The struggle continues for a fully funded Right to Counsel Program
Why is the Duggan administration blocking aid to Black and low income households in Detroit?
The Right to Counsel (RTC) is a hard fought for and hard-won public policy and ordinance that will increase housing security and reduce the number of unjust evictions that are driving majority Black Detroiters out of the city.
Right to Counsel (RTC) is a policy created to provide legal support to households who are facing eviction and foreclosure and lack resources to secure legal representation to ensure they do not face unjust and illegal evictions and foreclosures. Yet, the Duggan administration appears to be blocking the RTC ordinance full funding and implementation despite City Council’s unanimous approval of the ordinance and the allocation of additional funding of $12 million to ensure full funding for the program in the recent city budget.
The original funding request from the RTC Coalition called for an annual budget of $18 million dollars thought to be sufficient to fund full legal representation for those who qualify. However, the administration budgeted a mere $6 million of ARPA funding- over the course of the next three (3) years which translates into $2 million annual funding – a third of what the RTC Coalition is recommending.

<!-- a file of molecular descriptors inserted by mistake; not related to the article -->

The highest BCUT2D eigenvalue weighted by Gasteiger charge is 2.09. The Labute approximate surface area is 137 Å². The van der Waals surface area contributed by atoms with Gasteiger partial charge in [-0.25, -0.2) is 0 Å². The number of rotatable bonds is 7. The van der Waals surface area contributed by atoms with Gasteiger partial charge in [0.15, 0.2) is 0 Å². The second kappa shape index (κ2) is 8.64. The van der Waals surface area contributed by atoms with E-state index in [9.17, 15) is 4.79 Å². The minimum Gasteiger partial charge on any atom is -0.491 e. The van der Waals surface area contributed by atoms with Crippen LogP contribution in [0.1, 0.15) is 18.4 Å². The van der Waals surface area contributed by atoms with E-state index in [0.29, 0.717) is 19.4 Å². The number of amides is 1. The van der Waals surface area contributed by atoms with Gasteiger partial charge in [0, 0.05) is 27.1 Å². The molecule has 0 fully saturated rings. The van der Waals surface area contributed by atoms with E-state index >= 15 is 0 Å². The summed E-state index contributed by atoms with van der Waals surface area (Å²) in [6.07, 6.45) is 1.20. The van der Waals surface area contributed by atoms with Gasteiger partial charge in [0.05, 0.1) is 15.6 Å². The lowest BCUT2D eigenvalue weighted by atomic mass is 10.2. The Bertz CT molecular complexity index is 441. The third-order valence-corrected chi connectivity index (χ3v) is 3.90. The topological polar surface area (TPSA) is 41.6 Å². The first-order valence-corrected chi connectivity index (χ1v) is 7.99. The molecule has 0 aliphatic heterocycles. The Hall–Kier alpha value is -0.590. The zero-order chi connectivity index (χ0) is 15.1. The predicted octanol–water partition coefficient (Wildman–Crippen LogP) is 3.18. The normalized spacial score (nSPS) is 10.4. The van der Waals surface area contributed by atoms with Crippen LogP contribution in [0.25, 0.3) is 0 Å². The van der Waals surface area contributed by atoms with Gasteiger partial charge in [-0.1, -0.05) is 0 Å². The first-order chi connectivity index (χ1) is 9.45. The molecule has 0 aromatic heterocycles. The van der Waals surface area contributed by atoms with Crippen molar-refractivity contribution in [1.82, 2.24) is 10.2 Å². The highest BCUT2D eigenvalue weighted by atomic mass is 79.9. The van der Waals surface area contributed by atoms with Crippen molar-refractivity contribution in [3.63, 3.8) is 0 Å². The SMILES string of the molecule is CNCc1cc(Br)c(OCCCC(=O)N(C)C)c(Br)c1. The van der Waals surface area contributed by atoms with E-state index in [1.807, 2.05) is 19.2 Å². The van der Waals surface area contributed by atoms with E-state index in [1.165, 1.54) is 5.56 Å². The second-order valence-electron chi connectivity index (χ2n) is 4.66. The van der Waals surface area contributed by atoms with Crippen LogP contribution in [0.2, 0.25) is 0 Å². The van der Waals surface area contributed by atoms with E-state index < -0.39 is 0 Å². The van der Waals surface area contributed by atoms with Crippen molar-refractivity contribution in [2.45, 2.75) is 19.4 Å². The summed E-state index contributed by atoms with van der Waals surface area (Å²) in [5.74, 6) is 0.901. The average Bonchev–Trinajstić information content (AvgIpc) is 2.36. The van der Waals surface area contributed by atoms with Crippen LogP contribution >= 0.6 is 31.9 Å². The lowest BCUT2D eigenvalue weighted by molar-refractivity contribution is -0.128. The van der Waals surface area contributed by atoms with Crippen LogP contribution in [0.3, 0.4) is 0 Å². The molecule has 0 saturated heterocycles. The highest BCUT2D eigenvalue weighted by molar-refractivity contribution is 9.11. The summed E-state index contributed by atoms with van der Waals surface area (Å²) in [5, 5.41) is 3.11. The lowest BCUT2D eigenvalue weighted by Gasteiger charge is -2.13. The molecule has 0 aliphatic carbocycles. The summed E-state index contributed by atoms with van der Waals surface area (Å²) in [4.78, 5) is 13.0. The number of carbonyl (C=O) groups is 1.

Across the nation Right to Counsel (RTC) programs have been shown to be successful in important ways. RTC disrupts the uneven power situation where low income tenants and homeowners without legal support often face landlords and mortgage holders who almost always show up in court with attorney representation thereby WINNING on the case. Also, adequate legal representation thru RTC has reduced unjust evictions and foreclosures that result in neighborhood instability and displacement. The administration’s failure to quickly rollout and adequately fund the Right to Counsel (RTC) is a failure to respond to the housing crisis at hand where thousands of Detroiters including women with children face the life altering act of eviction and homelessness.
The challenges associated with the implementation of Detroit’s Right To Counsel are indicative of a disturbing and repeating pattern whereby Detroiters ORGANIZE and WIN just and community centered solutions only to be torpedoed by the administration.